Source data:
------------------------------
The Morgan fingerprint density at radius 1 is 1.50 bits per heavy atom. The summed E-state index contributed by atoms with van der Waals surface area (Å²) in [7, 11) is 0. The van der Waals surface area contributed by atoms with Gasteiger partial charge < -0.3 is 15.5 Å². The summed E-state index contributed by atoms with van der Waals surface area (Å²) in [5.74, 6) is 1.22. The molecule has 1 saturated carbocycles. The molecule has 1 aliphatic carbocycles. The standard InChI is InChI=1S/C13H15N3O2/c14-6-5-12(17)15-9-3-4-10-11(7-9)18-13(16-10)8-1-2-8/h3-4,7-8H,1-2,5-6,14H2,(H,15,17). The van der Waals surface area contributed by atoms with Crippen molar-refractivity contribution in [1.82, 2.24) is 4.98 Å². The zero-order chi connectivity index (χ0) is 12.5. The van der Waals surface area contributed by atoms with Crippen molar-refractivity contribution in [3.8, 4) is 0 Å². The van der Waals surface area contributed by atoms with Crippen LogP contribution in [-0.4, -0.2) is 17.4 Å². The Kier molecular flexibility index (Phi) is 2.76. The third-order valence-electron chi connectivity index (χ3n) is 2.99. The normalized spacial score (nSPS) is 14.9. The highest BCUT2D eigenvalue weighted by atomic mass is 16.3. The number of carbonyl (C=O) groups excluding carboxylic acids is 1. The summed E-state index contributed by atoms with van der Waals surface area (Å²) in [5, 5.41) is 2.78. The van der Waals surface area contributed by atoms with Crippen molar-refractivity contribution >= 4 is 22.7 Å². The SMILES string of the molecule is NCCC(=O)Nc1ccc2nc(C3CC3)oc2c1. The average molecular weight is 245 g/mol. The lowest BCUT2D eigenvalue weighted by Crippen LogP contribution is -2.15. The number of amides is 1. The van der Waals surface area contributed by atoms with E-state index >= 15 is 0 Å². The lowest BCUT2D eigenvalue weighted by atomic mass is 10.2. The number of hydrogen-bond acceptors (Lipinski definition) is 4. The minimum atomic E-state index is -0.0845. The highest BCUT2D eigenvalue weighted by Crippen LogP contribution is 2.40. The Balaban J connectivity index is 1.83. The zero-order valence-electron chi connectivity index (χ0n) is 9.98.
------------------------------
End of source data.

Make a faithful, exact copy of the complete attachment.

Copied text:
The Morgan fingerprint density at radius 1 is 1.50 bits per heavy atom. The summed E-state index contributed by atoms with van der Waals surface area (Å²) in [7, 11) is 0. The van der Waals surface area contributed by atoms with Gasteiger partial charge < -0.3 is 15.5 Å². The summed E-state index contributed by atoms with van der Waals surface area (Å²) in [5.74, 6) is 1.22. The molecule has 1 saturated carbocycles. The molecule has 1 aliphatic carbocycles. The standard InChI is InChI=1S/C13H15N3O2/c14-6-5-12(17)15-9-3-4-10-11(7-9)18-13(16-10)8-1-2-8/h3-4,7-8H,1-2,5-6,14H2,(H,15,17). The van der Waals surface area contributed by atoms with Crippen molar-refractivity contribution in [1.82, 2.24) is 4.98 Å². The zero-order chi connectivity index (χ0) is 12.5. The van der Waals surface area contributed by atoms with Crippen molar-refractivity contribution in [3.8, 4) is 0 Å². The van der Waals surface area contributed by atoms with Crippen LogP contribution in [-0.4, -0.2) is 17.4 Å². The Kier molecular flexibility index (Phi) is 2.76. The third-order valence-electron chi connectivity index (χ3n) is 2.99. The normalized spacial score (nSPS) is 14.9. The highest BCUT2D eigenvalue weighted by atomic mass is 16.3. The number of carbonyl (C=O) groups excluding carboxylic acids is 1. The summed E-state index contributed by atoms with van der Waals surface area (Å²) in [5, 5.41) is 2.78. The van der Waals surface area contributed by atoms with Crippen molar-refractivity contribution >= 4 is 22.7 Å². The SMILES string of the molecule is NCCC(=O)Nc1ccc2nc(C3CC3)oc2c1. The average molecular weight is 245 g/mol. The lowest BCUT2D eigenvalue weighted by Crippen LogP contribution is -2.15. The number of amides is 1. The van der Waals surface area contributed by atoms with E-state index >= 15 is 0 Å². The lowest BCUT2D eigenvalue weighted by atomic mass is 10.2. The number of hydrogen-bond acceptors (Lipinski definition) is 4. The minimum atomic E-state index is -0.0845. The highest BCUT2D eigenvalue weighted by Crippen LogP contribution is 2.40. The Balaban J connectivity index is 1.83. The zero-order valence-electron chi connectivity index (χ0n) is 9.98.